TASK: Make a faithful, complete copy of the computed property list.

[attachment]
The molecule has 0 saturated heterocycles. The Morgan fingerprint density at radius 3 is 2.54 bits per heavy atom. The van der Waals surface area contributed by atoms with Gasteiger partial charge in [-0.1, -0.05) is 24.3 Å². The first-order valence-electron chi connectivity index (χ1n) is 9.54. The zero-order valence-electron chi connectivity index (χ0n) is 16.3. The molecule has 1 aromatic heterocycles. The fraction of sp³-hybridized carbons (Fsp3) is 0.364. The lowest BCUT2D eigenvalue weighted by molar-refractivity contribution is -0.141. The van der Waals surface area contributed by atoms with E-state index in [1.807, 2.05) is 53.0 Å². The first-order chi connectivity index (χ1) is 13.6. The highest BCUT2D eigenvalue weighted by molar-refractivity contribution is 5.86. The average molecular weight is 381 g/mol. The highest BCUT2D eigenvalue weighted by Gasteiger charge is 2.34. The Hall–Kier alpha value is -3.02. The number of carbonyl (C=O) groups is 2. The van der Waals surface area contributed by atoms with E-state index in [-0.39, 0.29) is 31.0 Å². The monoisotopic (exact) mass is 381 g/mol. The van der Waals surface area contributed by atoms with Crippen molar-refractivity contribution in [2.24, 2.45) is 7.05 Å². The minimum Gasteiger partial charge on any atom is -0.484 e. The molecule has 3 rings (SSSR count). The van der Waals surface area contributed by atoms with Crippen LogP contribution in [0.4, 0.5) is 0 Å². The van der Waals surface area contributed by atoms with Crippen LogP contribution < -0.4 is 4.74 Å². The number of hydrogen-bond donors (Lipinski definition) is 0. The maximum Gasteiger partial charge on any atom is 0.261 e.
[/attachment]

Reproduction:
The molecule has 0 saturated heterocycles. The Morgan fingerprint density at radius 3 is 2.54 bits per heavy atom. The van der Waals surface area contributed by atoms with Gasteiger partial charge in [-0.1, -0.05) is 24.3 Å². The first-order valence-electron chi connectivity index (χ1n) is 9.54. The zero-order valence-electron chi connectivity index (χ0n) is 16.3. The molecule has 1 aromatic heterocycles. The fraction of sp³-hybridized carbons (Fsp3) is 0.364. The lowest BCUT2D eigenvalue weighted by molar-refractivity contribution is -0.141. The van der Waals surface area contributed by atoms with E-state index in [1.807, 2.05) is 53.0 Å². The first-order chi connectivity index (χ1) is 13.6. The highest BCUT2D eigenvalue weighted by molar-refractivity contribution is 5.86. The average molecular weight is 381 g/mol. The highest BCUT2D eigenvalue weighted by Gasteiger charge is 2.34. The Hall–Kier alpha value is -3.02. The number of carbonyl (C=O) groups is 2. The van der Waals surface area contributed by atoms with E-state index in [-0.39, 0.29) is 31.0 Å². The monoisotopic (exact) mass is 381 g/mol. The van der Waals surface area contributed by atoms with Crippen molar-refractivity contribution in [2.24, 2.45) is 7.05 Å². The minimum Gasteiger partial charge on any atom is -0.484 e. The molecule has 3 rings (SSSR count). The van der Waals surface area contributed by atoms with Crippen LogP contribution in [0.4, 0.5) is 0 Å². The van der Waals surface area contributed by atoms with Crippen LogP contribution < -0.4 is 4.74 Å². The number of hydrogen-bond donors (Lipinski definition) is 0. The maximum Gasteiger partial charge on any atom is 0.261 e.